1-20 of 83 Search Results for

Horace Walpole

Follow your search
Access your saved searches in your account

Would you like to receive an alert when new items match your search?
Close Modal
Sort by
Journal Article
Eighteenth-Century Life (2001) 25 (2): 147–169.
Published: 01 April 2001
...John Wilton-Ely The College of William & Mary 2001 “Gingerbread and sippets of embroidery”: Horace Walpole and Robert Adam “How sick one shall be, after this chaste palace, of Mr Adam’s gingerbread and sippets...
Journal Article
Eighteenth-Century Life (2020) 44 (1): 74–97.
Published: 01 January 2020
...Andrew Rudd In this article, I examine how notions of charity shaped eighteenth-century literature. I begin by examining Horace Walpole’s philanthropy, which I argue belied his posthumous reputation for miserliness, and proceed to trace the theme of charity in Walpole’s The Castle of Otranto (1764...
Journal Article
Eighteenth-Century Life (2020) 44 (2): 111–135.
Published: 01 April 2020
...Luisa Calè In “A Friendly Gathering: The Social Politics of Presentation Books and their Extra-Illustration in Horace Walpole’s Circle,” Lucy Peltz plays with the technical and metaphorical senses of “gathering” to reflect on the materiality and sociability of altered books in the Strawberry Hill...
Journal Article
Eighteenth-Century Life (2012) 36 (1): 1–29.
Published: 01 January 2012
...Yael Shapira This essay considers the limited presence of the dead body in Horace Walpole’s The Castle of Otranto . The near absence of gory death from the novella is striking, given both its intensive borrowing from Shakespeare’s Hamlet and its status as the founding work of the Gothic tradition...
Journal Article
Eighteenth-Century Life (2021) 45 (3): 135–157.
Published: 01 September 2021
..., “Horace Walpole's Journals of Visits to Country Seats,” Volume of the Walpole Society 16 (1927): 9–80. 69. Paget Toynbee, The Letters of Horace Walpole, Fourth Earl of Orford , 16 vols. (Oxford: Clarendon, 1903), 3:167. 68. Arthur Young, A Six Weeks Tour, Through the Southern Counties...
FIGURES | View All (4)
Journal Article
Eighteenth-Century Life (2018) 42 (1): 84–101.
Published: 01 January 2018
... why he did not write it up in a scholarly fashion under his own name. According to Horace Walpole in his Description of the Villa of Horace Walpole (1774), he bought the painting now in the Lewis Walpole Library from the John Rich Sale at Langford’s on 2 April 1762 (lot 79) for five guineas...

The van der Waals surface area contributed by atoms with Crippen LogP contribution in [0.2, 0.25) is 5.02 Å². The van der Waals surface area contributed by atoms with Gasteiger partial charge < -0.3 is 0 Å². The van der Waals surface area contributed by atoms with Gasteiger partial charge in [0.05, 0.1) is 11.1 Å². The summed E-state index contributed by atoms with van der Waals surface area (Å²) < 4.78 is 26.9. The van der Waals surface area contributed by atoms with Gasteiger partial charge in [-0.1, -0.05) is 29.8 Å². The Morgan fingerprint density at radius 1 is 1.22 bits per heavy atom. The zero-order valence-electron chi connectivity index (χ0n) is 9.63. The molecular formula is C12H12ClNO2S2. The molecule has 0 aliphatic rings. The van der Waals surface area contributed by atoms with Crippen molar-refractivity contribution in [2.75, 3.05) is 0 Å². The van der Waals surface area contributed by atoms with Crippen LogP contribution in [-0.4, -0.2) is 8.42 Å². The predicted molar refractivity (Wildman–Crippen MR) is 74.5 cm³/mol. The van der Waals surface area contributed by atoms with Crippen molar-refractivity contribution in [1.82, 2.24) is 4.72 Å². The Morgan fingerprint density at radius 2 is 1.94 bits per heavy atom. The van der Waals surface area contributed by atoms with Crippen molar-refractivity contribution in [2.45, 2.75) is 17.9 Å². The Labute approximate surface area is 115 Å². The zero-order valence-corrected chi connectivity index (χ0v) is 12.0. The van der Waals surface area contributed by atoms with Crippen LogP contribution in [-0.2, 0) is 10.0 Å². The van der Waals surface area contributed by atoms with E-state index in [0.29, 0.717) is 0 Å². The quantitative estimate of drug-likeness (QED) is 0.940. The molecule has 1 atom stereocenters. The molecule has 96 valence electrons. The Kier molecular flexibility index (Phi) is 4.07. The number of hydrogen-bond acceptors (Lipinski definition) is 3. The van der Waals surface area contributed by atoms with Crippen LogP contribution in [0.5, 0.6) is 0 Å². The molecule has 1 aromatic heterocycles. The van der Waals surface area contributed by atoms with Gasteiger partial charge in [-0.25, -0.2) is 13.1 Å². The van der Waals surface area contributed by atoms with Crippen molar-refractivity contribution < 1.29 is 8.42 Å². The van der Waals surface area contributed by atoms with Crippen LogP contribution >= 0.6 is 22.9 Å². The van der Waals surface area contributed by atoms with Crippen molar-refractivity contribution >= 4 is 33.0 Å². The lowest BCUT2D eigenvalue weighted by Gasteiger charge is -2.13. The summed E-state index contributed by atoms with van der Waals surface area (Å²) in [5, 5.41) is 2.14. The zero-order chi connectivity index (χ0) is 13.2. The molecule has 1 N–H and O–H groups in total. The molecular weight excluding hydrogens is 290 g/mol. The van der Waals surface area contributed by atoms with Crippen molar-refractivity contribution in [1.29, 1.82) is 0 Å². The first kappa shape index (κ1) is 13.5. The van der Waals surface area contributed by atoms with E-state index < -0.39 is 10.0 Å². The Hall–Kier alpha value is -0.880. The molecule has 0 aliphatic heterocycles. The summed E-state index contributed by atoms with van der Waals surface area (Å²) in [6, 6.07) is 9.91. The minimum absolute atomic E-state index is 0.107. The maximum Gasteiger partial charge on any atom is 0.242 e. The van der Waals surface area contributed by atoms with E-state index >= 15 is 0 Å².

Journal Article
Eighteenth-Century Life (2012) 36 (2): 111–142.
Published: 01 April 2012
... into the eighteenth century, spreading to the middling classes, and sprouting a crop of connoisseur groups, like the Antiquarian Society, that were dedi- cated to accumulating and studying various classes of objects.3 Throughout the period, notable collectors of art, such as Horace Walpole, the Duchess...
Journal Article
Eighteenth-Century Life (2021) 45 (1): 110–113.
Published: 01 January 2021
... century, and the idea that Beckford sought to outdo Walpole is acknowledged in J. G. Lockhart s reference to him in an 1834 Quarterly Review essay as a male Horace Walpole, as superior to the silken Baron, as Fonthill, with its York- like tower embosomed among hoary Crazy Enthusiasm 1 1 3 forests...
Journal Article
Eighteenth-Century Life (2017) 41 (2): 59–72.
Published: 01 April 2017
... 1769, Walpole wrote to his correspondent, Horace Mann, that “I am to dine tomorrow with the famous Mrs. Macaulay along with the duc de La Rochefoucault. She is one of the sights that all foreign- ers are carried to see. Did you know this young Duke? He is very amiable and worthy—much more worthy...
Journal Article
Eighteenth-Century Life (2008) 32 (1): 96–98.
Published: 01 January 2008
... specifically, homoerotic desire is seen to be the essence of what is repressed for the sake of establishing bourgeois culture, which is “always already” heteronormative. Homosexuals who suffer from this repression gain a kind of revenge by demonizing heteronormative relations, as does Horace Walpole...